SPECIAL REPORT - Harvard Innovation & Learning Agility - Blog

Confronted with the unknown, how would you respond? Sometimes the question is enough to evoke fear, to pump an over-compensating confidence or to rush a miffed assessment of irrelevance to an obviously insolent question. However, for some at Harvard, the answer to dealing with the unknown is simple: “barefoot irreverence”.

Crimson Oak recently had the privilege of participating in a three (3) day Harvard Advanced Leadership Initiative – Think Tank held in Cambridge, MA. It provided the catalyst for us to pen this report. “Barefoot Irreverence”?! Hard to imagine a term less apt for the success of business professionals. But in the halls of the 375 year old institution, business & education professors and former country ministers were singing its praises. The structural shift, caused by the financial crisis of 2008, has left workers largely responsible for navigating the new job landscape by themselves. 

The most successful ones have embraced the principles of learning agility. Google notes that what makes great “Google-ers”are those who can “navigate through ambiguity” and are flexible learners. “Barefoot Irreverence” speaks to your will to fight against conformity and to battle for your vision, which is at the heart of innovation. Might “learning agility” – a more polite term than the aforementioned barefoot reference – provide you with a framework for this decade’s many career unknowns? We explore the learning agility concept and mind-set in this Special Report and later, in a Learning Agility Webinar


Naked. That’s condition that opportunity often finds us in. Opportunity comes un-announced. Forcing you to meet it only under whatever experience you have at moment. The ability to quickly assemble the knowledge at hand and apply it to a new situation defines the agile learner. Learning Agility, as we define and use the term, revolves around extracting meaning from your fluid experiences and re-assembling them on-demand for immediate possible solutions. By unpacking the four characteristics identified in Korn Ferry’s definitive note and meshing it with Harvard’s approach to innovation, we create a refined framework useful for your business career success. A crucial fifth element has been added to the popular four-prong framework - empathy. Similar to that feeling you have after being told the glorious history of that otherwise ravaged, nameless building, it is our hope that your view on your professional life will be changed after reading this Special Report. Crimson Oak’s five Learning Agility core elements: 1) pattern recognition; 2) team orientation; 3) willingness to brain-storm & experiment; 4) meaningful impact; and 5) empathy.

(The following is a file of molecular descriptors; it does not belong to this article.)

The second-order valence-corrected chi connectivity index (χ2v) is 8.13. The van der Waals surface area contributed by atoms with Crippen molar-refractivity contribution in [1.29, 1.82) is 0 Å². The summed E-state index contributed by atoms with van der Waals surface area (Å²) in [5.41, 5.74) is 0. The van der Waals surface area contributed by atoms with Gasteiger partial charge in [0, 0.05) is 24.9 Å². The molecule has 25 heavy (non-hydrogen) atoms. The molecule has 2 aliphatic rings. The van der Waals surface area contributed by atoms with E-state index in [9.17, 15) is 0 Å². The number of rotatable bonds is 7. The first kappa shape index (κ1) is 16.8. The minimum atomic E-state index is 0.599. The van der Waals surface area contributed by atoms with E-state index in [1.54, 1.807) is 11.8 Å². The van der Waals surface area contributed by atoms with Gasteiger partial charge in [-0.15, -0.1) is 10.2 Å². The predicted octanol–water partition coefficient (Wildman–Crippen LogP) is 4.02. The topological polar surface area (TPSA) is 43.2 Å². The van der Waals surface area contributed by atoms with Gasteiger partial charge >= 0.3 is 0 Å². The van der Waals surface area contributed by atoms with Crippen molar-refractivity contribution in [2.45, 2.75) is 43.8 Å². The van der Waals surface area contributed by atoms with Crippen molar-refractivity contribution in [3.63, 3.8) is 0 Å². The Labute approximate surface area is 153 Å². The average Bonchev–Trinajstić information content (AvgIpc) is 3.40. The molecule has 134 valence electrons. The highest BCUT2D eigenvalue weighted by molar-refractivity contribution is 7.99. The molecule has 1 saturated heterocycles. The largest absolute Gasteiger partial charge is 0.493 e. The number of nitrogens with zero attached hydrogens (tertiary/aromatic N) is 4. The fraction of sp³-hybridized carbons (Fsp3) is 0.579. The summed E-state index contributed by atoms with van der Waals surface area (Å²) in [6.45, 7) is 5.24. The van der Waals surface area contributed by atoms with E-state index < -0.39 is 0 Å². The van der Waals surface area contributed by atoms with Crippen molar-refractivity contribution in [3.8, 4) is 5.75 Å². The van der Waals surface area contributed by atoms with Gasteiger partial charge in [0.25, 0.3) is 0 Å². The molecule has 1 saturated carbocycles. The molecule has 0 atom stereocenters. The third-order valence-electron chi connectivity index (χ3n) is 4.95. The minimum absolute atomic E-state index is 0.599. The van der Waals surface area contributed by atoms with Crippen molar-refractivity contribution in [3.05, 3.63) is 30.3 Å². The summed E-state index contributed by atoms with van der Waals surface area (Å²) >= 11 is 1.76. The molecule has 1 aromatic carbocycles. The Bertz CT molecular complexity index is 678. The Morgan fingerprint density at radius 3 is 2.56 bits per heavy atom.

MBAs are not generally thought of as the most innovative lot. However, over the past few years, the study of entrepreneurship – in particular tech entrepreneurship - has seen wide-spread elevation to core MBA curricula and innovation centers built on corporate campuses. The case study method, pioneered by HBS in business education, emphasizes pattern recognition as a way of fostering innovation. From passive reading to interactive Socratic- style debates of cases, pattern recognition tools have been rapidly expanding. Modern pattern recognition tools for training and recruiting business professionals include: assessments, simulations, and personality profiles.  These tools are now harnessing data-driven “smart” analytics to rank candidates and teach better decision-making skills.

For instance, “Integrated Reasoning” – a new segment on the GMAT exam introduced in June 2012 – focuses on the student’s ability to yield insights from data-dense mini-cases. This skill of pattern recognition is also critical to an executive’s strategic acumen in applying insights derived from monitoring other businesses and then applying them to his own business model. With the deluge of data available through websites, location based apps, behavioral tracking and smartphones, smart analytics have become common-place.


ACTION: Analyze Time-Based Cycles – Recognition of patterns in your life requires a panoramic view and then granular insight for action. Consider your own schedule against your company's or graduate program’s schedule. In wrestling with the projection of both schedules aim for at least a 3-month forward calendar based on the data and behavior of the past 3+ years. Some possible data to review include: your learning modality, that is, how do you learn (video, reading, in-person etc.); when are you the most alert; and an organization’s projected recruiting cohort composition – for instance, HBS accepted a whopping 36% of candidates with engineering degrees for the Class 2013: a number significantly higher than prior cohorts. Often within time-based cycles, there are “inflection points”, periods which require increased effort, attention and better decision-making.




Who in your life will not allow you to fail? Disarming in its simplicity and disturbing in the paucity of the response, the question was asked by author Keith Ferrazi in his best-selling book “Who’s Got Your Back?”. At the Think Tank Professor David Gergen, a CNN contributor, and Director of Harvard Public Policy Program also astutely noted the downside of social media – abundant but shallow relationships.